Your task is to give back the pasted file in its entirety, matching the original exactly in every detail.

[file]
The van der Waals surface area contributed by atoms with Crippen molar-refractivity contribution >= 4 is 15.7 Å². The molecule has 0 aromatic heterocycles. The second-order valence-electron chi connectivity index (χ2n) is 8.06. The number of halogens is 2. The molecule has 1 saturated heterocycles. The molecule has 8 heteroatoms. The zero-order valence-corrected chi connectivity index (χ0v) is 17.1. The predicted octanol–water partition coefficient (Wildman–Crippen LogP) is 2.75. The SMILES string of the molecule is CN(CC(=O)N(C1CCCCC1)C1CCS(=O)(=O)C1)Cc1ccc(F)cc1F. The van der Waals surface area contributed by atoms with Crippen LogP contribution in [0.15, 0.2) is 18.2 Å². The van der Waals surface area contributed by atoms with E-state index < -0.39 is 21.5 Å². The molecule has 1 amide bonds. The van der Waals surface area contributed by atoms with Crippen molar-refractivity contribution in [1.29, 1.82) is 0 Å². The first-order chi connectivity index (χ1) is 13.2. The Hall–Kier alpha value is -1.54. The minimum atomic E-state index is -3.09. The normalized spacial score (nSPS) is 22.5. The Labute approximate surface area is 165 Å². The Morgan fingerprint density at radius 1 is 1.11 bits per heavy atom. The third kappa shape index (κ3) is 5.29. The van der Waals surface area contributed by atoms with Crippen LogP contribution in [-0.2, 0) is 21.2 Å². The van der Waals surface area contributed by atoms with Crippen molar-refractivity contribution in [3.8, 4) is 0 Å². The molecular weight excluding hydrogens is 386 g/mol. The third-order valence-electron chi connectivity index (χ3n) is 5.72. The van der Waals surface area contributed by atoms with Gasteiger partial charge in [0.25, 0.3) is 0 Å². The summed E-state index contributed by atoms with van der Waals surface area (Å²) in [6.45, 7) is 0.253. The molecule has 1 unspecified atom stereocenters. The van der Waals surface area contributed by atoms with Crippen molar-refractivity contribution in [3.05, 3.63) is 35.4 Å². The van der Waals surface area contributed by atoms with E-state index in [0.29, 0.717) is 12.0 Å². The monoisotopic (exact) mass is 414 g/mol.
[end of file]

The van der Waals surface area contributed by atoms with Crippen molar-refractivity contribution >= 4 is 15.7 Å². The molecule has 0 aromatic heterocycles. The second-order valence-electron chi connectivity index (χ2n) is 8.06. The number of halogens is 2. The molecule has 1 saturated heterocycles. The molecule has 8 heteroatoms. The zero-order valence-corrected chi connectivity index (χ0v) is 17.1. The predicted octanol–water partition coefficient (Wildman–Crippen LogP) is 2.75. The SMILES string of the molecule is CN(CC(=O)N(C1CCCCC1)C1CCS(=O)(=O)C1)Cc1ccc(F)cc1F. The van der Waals surface area contributed by atoms with Crippen LogP contribution in [0.15, 0.2) is 18.2 Å². The van der Waals surface area contributed by atoms with E-state index < -0.39 is 21.5 Å². The molecule has 1 amide bonds. The van der Waals surface area contributed by atoms with Crippen molar-refractivity contribution in [1.29, 1.82) is 0 Å². The first-order chi connectivity index (χ1) is 13.2. The Hall–Kier alpha value is -1.54. The minimum atomic E-state index is -3.09. The normalized spacial score (nSPS) is 22.5. The Labute approximate surface area is 165 Å². The Morgan fingerprint density at radius 1 is 1.11 bits per heavy atom. The third kappa shape index (κ3) is 5.29. The van der Waals surface area contributed by atoms with Crippen LogP contribution in [-0.2, 0) is 21.2 Å². The van der Waals surface area contributed by atoms with Crippen molar-refractivity contribution in [3.8, 4) is 0 Å². The molecular weight excluding hydrogens is 386 g/mol. The third-order valence-electron chi connectivity index (χ3n) is 5.72. The van der Waals surface area contributed by atoms with Gasteiger partial charge in [0.25, 0.3) is 0 Å². The summed E-state index contributed by atoms with van der Waals surface area (Å²) in [6.45, 7) is 0.253. The molecule has 1 unspecified atom stereocenters. The van der Waals surface area contributed by atoms with Crippen molar-refractivity contribution in [3.05, 3.63) is 35.4 Å². The van der Waals surface area contributed by atoms with E-state index in [0.29, 0.717) is 12.0 Å². The monoisotopic (exact) mass is 414 g/mol.